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The Street
The Street
Tom Bemis

This Disney Move May Mean Iger’s Days Really Are Numbered

Walt Disney’s (DIS) recently returned CEO Bob Iger has a two-year mandate from the company’s board to set the company up for future growth.

But given the abrupt nature of his return last fall to replace the man he’d hand picked to succeed him -- Bob Chapek -- many suspect Iger will actually stick around as long as he wants.

Now, however, two factors have thrown that view into doubt.

First, the company named a new chairman of its board. 

Disney's New Chairman to Lead CEO Search

Mark G. Parker, the executive chairman of Nike, and currently a member of the Disney board, will succeed Susan E. Arnold as chairman of the Disney board. That will happen after the company’s annual meeting later this year, the company said in a statement.

As part of his role, Parker will “chair a newly created Succession Planning Committee of the Board, which will advise the Board on CEO succession planning, including review of internal and external candidates,” the statement said.

Parker himself added that “I look forward to working closely with Bob and his management team on a strategy of growth that balances investment with profitability, while preserving Disney’s core mission of creative excellence, to deliver shareholder value. At the same time, it is the top priority of mine and the Board’s to identify and prepare a successful CEO successor, and that process has already begun."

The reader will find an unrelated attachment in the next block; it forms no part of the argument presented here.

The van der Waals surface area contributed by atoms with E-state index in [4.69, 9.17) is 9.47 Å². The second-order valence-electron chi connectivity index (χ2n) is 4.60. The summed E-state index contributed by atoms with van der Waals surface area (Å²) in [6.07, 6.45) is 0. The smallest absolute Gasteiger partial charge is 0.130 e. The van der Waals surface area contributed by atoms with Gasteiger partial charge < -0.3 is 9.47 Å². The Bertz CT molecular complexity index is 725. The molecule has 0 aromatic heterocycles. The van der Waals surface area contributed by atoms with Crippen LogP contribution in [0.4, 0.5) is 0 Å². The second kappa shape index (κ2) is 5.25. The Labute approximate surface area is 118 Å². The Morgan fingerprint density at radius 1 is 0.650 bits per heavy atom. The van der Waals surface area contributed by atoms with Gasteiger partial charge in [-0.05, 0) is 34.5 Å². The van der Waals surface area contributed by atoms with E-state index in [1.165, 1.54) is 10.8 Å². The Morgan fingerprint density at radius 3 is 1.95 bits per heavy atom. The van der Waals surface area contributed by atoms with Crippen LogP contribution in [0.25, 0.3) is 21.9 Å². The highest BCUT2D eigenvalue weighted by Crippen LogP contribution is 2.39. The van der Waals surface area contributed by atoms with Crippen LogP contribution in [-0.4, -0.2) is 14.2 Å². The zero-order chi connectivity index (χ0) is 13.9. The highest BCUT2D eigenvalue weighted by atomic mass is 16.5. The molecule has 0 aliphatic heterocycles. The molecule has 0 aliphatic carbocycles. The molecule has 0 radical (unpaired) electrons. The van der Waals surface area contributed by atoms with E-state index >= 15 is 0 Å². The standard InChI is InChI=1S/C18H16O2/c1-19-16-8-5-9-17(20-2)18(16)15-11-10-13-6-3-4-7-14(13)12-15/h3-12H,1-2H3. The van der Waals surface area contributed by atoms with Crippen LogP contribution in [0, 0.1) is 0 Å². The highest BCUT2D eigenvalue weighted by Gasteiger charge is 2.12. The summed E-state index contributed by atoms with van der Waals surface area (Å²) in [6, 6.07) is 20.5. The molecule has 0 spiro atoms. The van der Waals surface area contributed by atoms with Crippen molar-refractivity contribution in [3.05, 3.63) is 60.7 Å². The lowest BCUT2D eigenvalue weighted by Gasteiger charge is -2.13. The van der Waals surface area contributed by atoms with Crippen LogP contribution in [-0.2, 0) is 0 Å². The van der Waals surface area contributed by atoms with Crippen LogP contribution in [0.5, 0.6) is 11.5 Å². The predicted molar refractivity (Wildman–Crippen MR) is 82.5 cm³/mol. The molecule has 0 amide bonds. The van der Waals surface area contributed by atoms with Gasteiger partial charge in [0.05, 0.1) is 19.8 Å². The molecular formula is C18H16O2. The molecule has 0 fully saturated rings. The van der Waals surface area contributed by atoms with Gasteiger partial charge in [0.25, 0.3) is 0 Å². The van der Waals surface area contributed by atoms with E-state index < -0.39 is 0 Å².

The second factor potentially limiting Iger’s tenure is the prospect of a proxy fight with activist investor Nelson Peltz, who is seeking a seat on Disney’s board and who reportedly opposes Iger’s return.

Peltz Has a History of Proxy Fights

In the same statement announcing the new chairman, Disney said it was opposing Peltz’s nomination, and recommended shareholders vote for the candidate it puts forward for the seat.

"While senior leadership of The Walt Disney Company and its Board of Directors have engaged with Mr. Peltz numerous times over the last few months, the Board does not endorse the Trian Group nominee, and recommends that shareholders not support its nominee," the company said in its statement.

Peltz, through his Trian Group, controls less than 5% of Disney shares.

In the past, he has famously engaged in contentious boardroom fights to win seats on the Procter & Gamble PG board and DuPont boards.

While such fights can be expensive — Procter & Gamble reportedly spent $100 million trying to fend off Peltz — cost alone is unlikely to be a factor for a company with pockets as deep as Disney’s. 

However, the fights can be a huge distraction. And while Disney is rebounding well from the pandemic and seeing its streaming service Disney+ continue to grow, generating meaningful earnings growth off as large an established business base as it has will be a big challenge for whoever ends up in the CEO role.

Disney has yet to schedule a date for its annual meeting.

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